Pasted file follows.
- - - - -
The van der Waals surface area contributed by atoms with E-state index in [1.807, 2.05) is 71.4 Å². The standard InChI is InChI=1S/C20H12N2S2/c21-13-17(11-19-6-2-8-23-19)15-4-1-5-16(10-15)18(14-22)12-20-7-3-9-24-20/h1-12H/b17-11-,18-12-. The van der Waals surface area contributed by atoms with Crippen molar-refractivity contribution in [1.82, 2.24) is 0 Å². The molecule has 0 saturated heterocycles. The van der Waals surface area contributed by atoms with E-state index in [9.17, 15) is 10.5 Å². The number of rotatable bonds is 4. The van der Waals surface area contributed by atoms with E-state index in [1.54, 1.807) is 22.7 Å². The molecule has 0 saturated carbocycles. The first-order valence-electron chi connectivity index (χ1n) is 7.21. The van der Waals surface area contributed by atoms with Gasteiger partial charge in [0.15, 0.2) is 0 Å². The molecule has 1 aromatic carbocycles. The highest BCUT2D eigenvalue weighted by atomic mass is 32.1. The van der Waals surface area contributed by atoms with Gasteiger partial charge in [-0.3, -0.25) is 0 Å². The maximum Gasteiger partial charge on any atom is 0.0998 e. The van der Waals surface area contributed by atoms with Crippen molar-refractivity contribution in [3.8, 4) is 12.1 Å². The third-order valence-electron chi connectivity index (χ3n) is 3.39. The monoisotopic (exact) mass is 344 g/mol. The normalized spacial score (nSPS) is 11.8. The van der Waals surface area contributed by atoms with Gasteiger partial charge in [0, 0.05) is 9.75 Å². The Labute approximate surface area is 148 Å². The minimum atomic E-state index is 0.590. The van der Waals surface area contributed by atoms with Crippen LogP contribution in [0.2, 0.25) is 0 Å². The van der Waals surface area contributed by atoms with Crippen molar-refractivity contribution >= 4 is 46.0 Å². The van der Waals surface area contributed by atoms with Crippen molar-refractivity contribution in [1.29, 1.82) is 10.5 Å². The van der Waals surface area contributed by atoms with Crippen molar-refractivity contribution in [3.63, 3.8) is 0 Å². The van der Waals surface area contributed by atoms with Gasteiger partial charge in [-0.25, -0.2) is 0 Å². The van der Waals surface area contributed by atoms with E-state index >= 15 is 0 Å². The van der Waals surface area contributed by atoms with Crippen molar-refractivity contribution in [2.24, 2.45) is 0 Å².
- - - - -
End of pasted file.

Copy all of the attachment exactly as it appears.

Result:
The van der Waals surface area contributed by atoms with E-state index in [1.807, 2.05) is 71.4 Å². The standard InChI is InChI=1S/C20H12N2S2/c21-13-17(11-19-6-2-8-23-19)15-4-1-5-16(10-15)18(14-22)12-20-7-3-9-24-20/h1-12H/b17-11-,18-12-. The van der Waals surface area contributed by atoms with Crippen molar-refractivity contribution in [1.82, 2.24) is 0 Å². The molecule has 0 saturated heterocycles. The van der Waals surface area contributed by atoms with E-state index in [9.17, 15) is 10.5 Å². The number of rotatable bonds is 4. The van der Waals surface area contributed by atoms with E-state index in [1.54, 1.807) is 22.7 Å². The molecule has 0 saturated carbocycles. The first-order valence-electron chi connectivity index (χ1n) is 7.21. The van der Waals surface area contributed by atoms with Gasteiger partial charge in [0.15, 0.2) is 0 Å². The molecule has 1 aromatic carbocycles. The highest BCUT2D eigenvalue weighted by atomic mass is 32.1. The van der Waals surface area contributed by atoms with Gasteiger partial charge in [-0.3, -0.25) is 0 Å². The maximum Gasteiger partial charge on any atom is 0.0998 e. The van der Waals surface area contributed by atoms with Crippen molar-refractivity contribution in [3.8, 4) is 12.1 Å². The third-order valence-electron chi connectivity index (χ3n) is 3.39. The monoisotopic (exact) mass is 344 g/mol. The normalized spacial score (nSPS) is 11.8. The van der Waals surface area contributed by atoms with Gasteiger partial charge in [0, 0.05) is 9.75 Å². The Labute approximate surface area is 148 Å². The minimum atomic E-state index is 0.590. The van der Waals surface area contributed by atoms with Crippen LogP contribution in [0.2, 0.25) is 0 Å². The van der Waals surface area contributed by atoms with Crippen molar-refractivity contribution >= 4 is 46.0 Å². The van der Waals surface area contributed by atoms with Crippen molar-refractivity contribution in [1.29, 1.82) is 10.5 Å². The van der Waals surface area contributed by atoms with Crippen molar-refractivity contribution in [3.63, 3.8) is 0 Å². The van der Waals surface area contributed by atoms with Gasteiger partial charge in [-0.25, -0.2) is 0 Å². The van der Waals surface area contributed by atoms with E-state index >= 15 is 0 Å². The van der Waals surface area contributed by atoms with Crippen molar-refractivity contribution in [2.24, 2.45) is 0 Å².